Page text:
When I think of an entrepreneur, I think of someone forward-thinking, creative, energetic, and relentless. I also think of someone forty and up.
What? Our stereotypes don’t run that direction, do they? We’re more likely to think of Bill Gates or Mark Zuckerberg dropping out of college than someone who graduated twenty years before and who’s now starting a new venture. But that’s what the numbers say.
What the Numbers Tell Us
Researchers at Duke and Harvard studied startups earning at least $1 million and discovered the founders’ median age was thirty-nine. “Twice as many were older than 50 as were younger than 25,” said Vivek Wadhwa, who led the research team.
“In a follow-up project, we studied the backgrounds of 549 successful entrepreneurs in 12 high-growth industries,” Wadhwa said. “The average and median age of male founders in this group was 40, and a significant proportion were older than 50.”
Almost 30 percent of Americans aged forty-five to sixty-four run their own businesses, according to Scott Shane reporting numbers from the 2011 Global Entrepreneurship Monitor U.S. Report. For people thirty-four and younger, it’s not even 6 percent.
Despite these numbers, people assume that the young are the most likely to drive innovation and business growth. The result is that investors entrust money in untried executives, while the people with the most to contribute sometimes doubt they have anything left to offer.
The Main Reason ‘Age’ Means ‘Edge’
I’ve been entrepreneurial my whole life, but the truth is I’m in my prime now and doing better work today than ever before. And that’s true for the majority of entrepreneurs.
The reasons are simple. They all come down to one thing—resources. As a rule, we acquire the resources we need to succeed as we get into our middle years. Think of it as an advantage in capital. Middle-aged entrepreneurs have more:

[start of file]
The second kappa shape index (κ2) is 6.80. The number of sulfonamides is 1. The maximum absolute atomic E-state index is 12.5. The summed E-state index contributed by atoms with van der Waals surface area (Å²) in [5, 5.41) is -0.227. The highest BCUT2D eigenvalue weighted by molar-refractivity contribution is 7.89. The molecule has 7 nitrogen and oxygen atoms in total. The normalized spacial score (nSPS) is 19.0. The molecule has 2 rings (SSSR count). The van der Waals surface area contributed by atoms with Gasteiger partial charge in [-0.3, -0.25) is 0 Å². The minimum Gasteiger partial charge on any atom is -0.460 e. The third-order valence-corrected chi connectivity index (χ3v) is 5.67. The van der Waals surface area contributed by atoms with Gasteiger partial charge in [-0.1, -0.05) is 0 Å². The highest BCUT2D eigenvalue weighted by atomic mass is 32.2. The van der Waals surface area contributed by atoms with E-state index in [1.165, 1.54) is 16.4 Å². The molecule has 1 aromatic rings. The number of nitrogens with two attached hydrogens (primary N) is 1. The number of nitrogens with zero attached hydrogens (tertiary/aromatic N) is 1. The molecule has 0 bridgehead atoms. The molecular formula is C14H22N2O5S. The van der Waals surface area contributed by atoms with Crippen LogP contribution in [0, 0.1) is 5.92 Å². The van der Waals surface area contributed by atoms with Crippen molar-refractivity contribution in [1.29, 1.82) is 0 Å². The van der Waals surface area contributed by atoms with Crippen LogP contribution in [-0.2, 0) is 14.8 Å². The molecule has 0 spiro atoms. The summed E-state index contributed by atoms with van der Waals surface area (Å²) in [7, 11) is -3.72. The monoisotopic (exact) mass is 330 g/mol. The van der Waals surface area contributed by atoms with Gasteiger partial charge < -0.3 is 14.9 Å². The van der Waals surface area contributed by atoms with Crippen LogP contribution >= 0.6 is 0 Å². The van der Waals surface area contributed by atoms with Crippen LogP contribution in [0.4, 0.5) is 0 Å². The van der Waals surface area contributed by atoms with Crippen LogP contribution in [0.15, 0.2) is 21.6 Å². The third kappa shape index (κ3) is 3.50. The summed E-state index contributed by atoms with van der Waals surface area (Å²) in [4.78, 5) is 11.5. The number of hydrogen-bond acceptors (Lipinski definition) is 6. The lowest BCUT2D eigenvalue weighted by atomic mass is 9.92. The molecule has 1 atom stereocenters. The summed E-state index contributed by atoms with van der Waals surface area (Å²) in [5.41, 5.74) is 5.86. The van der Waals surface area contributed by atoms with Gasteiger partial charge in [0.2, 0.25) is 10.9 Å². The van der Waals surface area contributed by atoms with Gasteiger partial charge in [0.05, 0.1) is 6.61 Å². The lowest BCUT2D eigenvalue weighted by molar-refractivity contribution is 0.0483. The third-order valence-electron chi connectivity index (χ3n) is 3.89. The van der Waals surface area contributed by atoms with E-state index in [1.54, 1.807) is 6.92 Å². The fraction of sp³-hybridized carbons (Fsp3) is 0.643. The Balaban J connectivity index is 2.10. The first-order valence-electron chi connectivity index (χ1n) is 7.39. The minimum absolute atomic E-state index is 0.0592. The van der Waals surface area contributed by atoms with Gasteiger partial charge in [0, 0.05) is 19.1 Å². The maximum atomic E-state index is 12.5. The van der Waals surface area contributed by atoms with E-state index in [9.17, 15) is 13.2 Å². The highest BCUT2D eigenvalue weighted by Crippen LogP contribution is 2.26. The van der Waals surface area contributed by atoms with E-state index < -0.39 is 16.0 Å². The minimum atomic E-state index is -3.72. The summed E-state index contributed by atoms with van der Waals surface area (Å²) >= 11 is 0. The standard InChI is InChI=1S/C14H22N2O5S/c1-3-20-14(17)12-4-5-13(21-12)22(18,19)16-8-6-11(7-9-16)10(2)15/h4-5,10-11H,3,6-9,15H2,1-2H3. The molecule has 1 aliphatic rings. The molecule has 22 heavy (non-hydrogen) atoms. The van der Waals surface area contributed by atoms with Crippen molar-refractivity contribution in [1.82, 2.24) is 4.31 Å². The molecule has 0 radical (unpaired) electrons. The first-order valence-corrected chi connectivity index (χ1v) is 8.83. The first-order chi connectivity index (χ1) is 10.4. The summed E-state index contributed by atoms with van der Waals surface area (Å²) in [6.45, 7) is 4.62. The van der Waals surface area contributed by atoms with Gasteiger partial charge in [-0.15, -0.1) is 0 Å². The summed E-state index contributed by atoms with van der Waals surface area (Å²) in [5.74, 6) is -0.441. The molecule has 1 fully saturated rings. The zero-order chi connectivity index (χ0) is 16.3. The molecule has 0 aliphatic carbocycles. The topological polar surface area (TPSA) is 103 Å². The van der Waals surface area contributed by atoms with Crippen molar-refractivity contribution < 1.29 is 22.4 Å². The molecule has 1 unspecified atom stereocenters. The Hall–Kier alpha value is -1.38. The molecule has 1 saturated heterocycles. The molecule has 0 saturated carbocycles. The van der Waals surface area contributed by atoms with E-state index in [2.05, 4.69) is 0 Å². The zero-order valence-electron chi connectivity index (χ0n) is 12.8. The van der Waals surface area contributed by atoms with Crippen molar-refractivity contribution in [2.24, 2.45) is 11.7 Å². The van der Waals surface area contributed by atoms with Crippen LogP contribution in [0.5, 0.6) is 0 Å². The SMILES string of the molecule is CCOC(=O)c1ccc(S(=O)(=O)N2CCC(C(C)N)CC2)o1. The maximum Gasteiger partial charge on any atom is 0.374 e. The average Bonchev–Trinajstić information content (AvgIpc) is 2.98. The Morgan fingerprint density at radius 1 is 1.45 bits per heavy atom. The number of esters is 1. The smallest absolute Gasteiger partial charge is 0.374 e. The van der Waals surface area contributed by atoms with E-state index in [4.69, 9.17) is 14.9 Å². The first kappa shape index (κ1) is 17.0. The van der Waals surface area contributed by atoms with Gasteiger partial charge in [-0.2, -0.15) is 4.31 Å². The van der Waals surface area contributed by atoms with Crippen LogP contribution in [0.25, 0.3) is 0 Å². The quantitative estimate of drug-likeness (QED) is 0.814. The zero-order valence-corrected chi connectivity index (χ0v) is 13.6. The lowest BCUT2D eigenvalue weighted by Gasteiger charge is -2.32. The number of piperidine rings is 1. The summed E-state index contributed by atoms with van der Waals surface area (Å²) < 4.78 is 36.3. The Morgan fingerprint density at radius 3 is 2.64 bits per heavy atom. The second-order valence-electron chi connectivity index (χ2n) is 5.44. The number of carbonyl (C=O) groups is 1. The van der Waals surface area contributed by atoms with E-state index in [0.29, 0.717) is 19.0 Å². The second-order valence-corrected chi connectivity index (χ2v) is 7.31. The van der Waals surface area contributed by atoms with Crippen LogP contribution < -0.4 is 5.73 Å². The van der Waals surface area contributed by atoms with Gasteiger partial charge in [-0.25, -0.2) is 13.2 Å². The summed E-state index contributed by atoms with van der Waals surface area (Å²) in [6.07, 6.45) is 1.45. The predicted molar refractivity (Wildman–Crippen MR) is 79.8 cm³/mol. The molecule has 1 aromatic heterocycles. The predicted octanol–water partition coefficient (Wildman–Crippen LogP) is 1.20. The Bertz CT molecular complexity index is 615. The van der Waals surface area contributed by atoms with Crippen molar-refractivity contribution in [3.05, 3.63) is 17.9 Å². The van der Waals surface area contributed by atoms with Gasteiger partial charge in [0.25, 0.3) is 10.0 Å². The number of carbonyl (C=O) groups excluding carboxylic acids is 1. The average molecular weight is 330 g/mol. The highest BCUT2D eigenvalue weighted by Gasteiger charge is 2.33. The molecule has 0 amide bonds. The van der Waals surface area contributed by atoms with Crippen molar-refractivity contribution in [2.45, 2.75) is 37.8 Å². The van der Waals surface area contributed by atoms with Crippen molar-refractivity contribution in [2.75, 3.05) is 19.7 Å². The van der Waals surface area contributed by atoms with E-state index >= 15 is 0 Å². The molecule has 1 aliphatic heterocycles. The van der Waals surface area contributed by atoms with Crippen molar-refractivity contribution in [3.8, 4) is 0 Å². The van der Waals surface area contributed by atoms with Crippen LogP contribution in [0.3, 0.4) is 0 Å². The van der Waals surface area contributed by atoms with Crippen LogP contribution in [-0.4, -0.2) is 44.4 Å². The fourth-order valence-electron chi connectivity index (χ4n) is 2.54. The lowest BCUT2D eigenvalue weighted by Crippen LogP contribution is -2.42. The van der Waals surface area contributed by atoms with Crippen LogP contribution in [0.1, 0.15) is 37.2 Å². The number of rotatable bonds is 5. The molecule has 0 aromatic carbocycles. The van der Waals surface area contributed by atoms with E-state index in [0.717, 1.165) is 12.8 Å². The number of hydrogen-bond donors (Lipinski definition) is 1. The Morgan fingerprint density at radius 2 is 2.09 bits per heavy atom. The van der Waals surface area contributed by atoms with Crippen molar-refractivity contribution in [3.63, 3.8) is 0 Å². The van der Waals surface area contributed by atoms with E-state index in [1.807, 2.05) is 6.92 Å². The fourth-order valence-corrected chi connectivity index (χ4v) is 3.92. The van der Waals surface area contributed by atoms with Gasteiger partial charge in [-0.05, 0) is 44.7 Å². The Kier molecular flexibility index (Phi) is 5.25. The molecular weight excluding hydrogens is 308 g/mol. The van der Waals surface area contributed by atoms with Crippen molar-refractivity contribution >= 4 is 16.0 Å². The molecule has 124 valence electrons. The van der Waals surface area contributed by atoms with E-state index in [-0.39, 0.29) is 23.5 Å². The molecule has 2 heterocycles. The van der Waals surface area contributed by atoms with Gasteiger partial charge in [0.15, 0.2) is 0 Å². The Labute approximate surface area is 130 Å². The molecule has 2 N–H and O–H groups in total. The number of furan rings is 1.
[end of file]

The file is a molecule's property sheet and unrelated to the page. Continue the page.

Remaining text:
- Life capital. It takes more than a great idea to run a company. Maturity and experience are major factors in decision-making, team-building, financial planning, and more. And there’s no substitute for time in developing them.
- Intellectual capital. More years means more knowledge. And because of age, this knowledge is fully integrated and intuitive. That means older entrepreneurs have a better chance of seeing problems and finding solutions.
- Social capital. Professional and personal relationships are critical for success, especially in today’s economy. Older entrepreneurs have had the necessary years to invest in friendships and build their networks.
- Financial capital. Money matters, and middle-aged entrepreneurs are more likely to have the resources to back their own ventures. Wadhwa tells the story of a fifty-six-year-old who created an iPhone case that performs EKGs. He started his company with a quarter million of his own savings. Not many twenty-five-year-olds can do that.
What Does It Mean for You?
I’ve written before about why retirement is a dirty word. When I was young, the dream was to retire at fifty. Now it turns out those may be the best years for creating new and exciting products, running high-growth businesses, and leveraging our insights and strengths.
Age isn’t a disqualifier for entrepreneurs. It’s more like a prerequisite. Mark Zuckerberg’s story makes great copy, but you can’t build an economy on it. To do that requires millions of people investing their time, leveraging their talents, and contributing their unique insights—especially those shaped by experience.
What does this mean if you’re middle aged and older? If you feel like you’re getting passed up by brilliant kids with bright ideas, you’re not. Your best years are either now or just coming. Be encouraged. Set big goals. And stay with it.
If you are one of those brilliant kids with bright ideas, stay humble and see what you can learn from middle-aged entrepreneurs about growing a business. Their perspective and personal experience can make all the difference in your future success.